Eric Rohmer Collection: A Good Marriage Review
The Eric Rohmer Collection is a box set of ten films on nine Blu-ray discs, released in a limited edition of 2000 by Arrow Academy. These reviews are a disc at a time, the films being reviewed in chronological order, except for those on the final disc. To read the other reviews, please click on the “Eric Rohmer Collection” tag below.
Part of the following is revised and updated from my DVD review of A Good Marriage, written for this site in 2004.
Quel esprit ne bat la campagne? Qui ne fait châteaux en Espagne? (Can any of us refrain, from building castles in Spain?) (La Fontaine)
That’s the saying which A Good Marriage (Le beau mariage, though it's usually known in English with the indefinite rather than definite article), the second of the Comedies and Proverbs illustrates, or rather uses as a springboard for what follows. Sabine (Béatrice Romand) is a mid-twenties arts student working in an antiques shop in the old town of Le Mans. She breaks up an affair with Simon (Féodor Atkine) when she realises that for him his wife and children will always be first. So Sabine decides to get married. But first she needs to find a husband. At a party, her friend Clarisse (Arielle Dombasle) introduces her to handsome, high-flying lawyer Edmond (André Dussollier). So Sabine sets her sights on Edmond, but Edmond has other plans…
A Good Marriage manages a remarkable feat of empathy. As with all the Comedies and Proverbs, Rohmer puts at the centre of his film a young woman whose search for love and whose emotional life is all-important, no matter how self-absorbed and silly they may be at times. And Sabine is by some way the silliest of Rohmer’s heroines. Rohmer views her not without irony, but you can sense that he likes his young women more than he does his men, who are viewed with a detachment that can border on the judgmental. Sabine is doomed to disillusionment from the start, but Rohmer leaves her with a hint of future happiness. Much of the credit for this has to go to Béatrice Romand. Born in Algeria in 1952, she just about qualified as a twentysomething when she made this film, though she's quite capably playing younger than her actual age. Romand first worked with Rohmer at the age of eighteen in Claire's Knee and reappeared as the same character in the dream sequence in Love in the Afternoon. She had small roles in The Green Ray and Four Adventures of Reinette and Mirabelle before returning as one of the two leads in Autumn Tale, alongside another Rohmer regular who had reached middle age, Marie Rivière. If the previous of the Comedies and Proverbs, The Aviator's Wife, was something of an ensemble piece, here Rohmer puts Sabine centre stage throughout. Romand creates a rounded character, down to the body language. Even the way Sabine walks is revealing: a bull-headed certainty that won’t allow for contradiction. It’s very much her film, but Rohmer surrounds her with a solid supporting cast, many of whom he had worked with before or he would work with again.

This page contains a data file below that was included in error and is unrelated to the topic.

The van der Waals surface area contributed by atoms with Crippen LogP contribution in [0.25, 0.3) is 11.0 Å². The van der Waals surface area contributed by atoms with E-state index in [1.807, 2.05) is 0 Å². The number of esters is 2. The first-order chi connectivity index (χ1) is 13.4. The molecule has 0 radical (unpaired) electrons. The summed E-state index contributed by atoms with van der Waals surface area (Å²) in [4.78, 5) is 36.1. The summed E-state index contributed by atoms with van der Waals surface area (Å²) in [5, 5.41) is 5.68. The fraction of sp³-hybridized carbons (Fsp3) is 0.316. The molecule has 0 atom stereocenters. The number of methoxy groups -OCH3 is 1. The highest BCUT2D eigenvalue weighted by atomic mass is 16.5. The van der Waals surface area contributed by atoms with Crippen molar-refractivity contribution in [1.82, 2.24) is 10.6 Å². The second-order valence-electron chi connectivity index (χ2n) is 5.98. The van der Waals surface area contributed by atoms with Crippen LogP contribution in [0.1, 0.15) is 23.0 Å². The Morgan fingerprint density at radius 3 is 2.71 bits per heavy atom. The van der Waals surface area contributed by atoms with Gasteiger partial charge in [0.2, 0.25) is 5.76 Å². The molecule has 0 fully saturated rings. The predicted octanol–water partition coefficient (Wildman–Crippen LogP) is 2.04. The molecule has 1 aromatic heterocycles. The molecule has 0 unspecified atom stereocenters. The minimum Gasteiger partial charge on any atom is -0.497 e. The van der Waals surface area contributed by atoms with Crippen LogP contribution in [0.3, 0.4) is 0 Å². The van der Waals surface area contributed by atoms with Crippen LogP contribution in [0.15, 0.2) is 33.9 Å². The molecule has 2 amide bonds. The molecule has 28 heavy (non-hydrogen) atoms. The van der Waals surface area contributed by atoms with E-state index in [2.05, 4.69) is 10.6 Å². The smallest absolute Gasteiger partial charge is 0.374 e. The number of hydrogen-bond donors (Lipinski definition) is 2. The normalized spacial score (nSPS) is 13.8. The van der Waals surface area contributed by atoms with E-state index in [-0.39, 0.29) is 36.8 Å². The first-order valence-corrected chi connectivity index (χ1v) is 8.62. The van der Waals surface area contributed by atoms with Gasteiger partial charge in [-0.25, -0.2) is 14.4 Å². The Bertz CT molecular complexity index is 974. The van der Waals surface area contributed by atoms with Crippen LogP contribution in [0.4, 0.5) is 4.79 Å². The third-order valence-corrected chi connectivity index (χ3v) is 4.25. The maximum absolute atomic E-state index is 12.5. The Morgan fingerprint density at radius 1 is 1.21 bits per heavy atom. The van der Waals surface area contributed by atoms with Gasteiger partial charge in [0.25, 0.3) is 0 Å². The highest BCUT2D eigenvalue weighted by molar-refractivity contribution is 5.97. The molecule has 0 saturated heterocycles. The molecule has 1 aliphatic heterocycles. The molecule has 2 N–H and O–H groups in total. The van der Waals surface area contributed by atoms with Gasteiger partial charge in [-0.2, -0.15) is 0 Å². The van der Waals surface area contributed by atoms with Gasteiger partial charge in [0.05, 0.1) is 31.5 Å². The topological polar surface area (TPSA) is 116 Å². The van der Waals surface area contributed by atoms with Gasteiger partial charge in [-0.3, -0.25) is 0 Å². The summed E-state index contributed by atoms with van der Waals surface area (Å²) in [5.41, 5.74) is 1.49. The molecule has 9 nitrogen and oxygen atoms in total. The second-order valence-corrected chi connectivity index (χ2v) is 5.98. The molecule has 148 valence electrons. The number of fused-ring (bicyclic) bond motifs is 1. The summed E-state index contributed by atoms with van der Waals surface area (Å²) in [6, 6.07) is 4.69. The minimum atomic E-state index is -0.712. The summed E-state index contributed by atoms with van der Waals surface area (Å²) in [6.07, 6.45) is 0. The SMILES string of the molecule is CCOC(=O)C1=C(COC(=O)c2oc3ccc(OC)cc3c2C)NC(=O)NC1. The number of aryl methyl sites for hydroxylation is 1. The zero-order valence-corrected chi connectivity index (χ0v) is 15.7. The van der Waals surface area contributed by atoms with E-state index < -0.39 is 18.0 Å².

Bernard Lutic returned as cinematographer, shooting in 35mm this time. The film was shot in Autumn, and Rohmer and Lutic go for a suitable colour scheme, all pinks, browns, ochres and russets. Even the opening credits play against an orange background.